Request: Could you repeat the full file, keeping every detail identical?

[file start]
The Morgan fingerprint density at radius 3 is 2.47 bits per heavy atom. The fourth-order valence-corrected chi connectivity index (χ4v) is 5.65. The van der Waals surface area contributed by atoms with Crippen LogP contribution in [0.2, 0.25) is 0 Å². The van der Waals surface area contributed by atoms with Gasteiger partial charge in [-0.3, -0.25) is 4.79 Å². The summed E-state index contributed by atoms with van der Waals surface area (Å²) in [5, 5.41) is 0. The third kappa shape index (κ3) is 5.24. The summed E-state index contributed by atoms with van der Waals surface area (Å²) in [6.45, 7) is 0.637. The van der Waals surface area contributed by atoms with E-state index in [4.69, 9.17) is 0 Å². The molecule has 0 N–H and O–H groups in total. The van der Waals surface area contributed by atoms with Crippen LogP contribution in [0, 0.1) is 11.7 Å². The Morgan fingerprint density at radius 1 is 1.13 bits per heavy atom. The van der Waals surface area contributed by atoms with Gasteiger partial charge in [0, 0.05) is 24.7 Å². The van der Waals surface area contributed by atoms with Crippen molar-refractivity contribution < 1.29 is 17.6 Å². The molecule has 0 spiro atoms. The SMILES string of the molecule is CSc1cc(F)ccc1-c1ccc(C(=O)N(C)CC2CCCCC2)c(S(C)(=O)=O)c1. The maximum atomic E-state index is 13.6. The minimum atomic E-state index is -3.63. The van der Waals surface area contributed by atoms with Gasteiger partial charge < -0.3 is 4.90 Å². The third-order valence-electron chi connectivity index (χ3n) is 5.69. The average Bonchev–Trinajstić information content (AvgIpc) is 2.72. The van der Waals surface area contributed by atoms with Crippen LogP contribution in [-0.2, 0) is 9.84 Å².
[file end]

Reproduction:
The Morgan fingerprint density at radius 3 is 2.47 bits per heavy atom. The fourth-order valence-corrected chi connectivity index (χ4v) is 5.65. The van der Waals surface area contributed by atoms with Crippen LogP contribution in [0.2, 0.25) is 0 Å². The van der Waals surface area contributed by atoms with Gasteiger partial charge in [-0.3, -0.25) is 4.79 Å². The summed E-state index contributed by atoms with van der Waals surface area (Å²) in [5, 5.41) is 0. The third kappa shape index (κ3) is 5.24. The summed E-state index contributed by atoms with van der Waals surface area (Å²) in [6.45, 7) is 0.637. The van der Waals surface area contributed by atoms with E-state index in [4.69, 9.17) is 0 Å². The molecule has 0 N–H and O–H groups in total. The van der Waals surface area contributed by atoms with Crippen LogP contribution in [0, 0.1) is 11.7 Å². The Morgan fingerprint density at radius 1 is 1.13 bits per heavy atom. The van der Waals surface area contributed by atoms with Gasteiger partial charge in [0, 0.05) is 24.7 Å². The van der Waals surface area contributed by atoms with Crippen molar-refractivity contribution < 1.29 is 17.6 Å². The molecule has 0 spiro atoms. The SMILES string of the molecule is CSc1cc(F)ccc1-c1ccc(C(=O)N(C)CC2CCCCC2)c(S(C)(=O)=O)c1. The maximum atomic E-state index is 13.6. The minimum atomic E-state index is -3.63. The van der Waals surface area contributed by atoms with Gasteiger partial charge < -0.3 is 4.90 Å². The third-order valence-electron chi connectivity index (χ3n) is 5.69. The average Bonchev–Trinajstić information content (AvgIpc) is 2.72. The van der Waals surface area contributed by atoms with Crippen LogP contribution in [-0.2, 0) is 9.84 Å².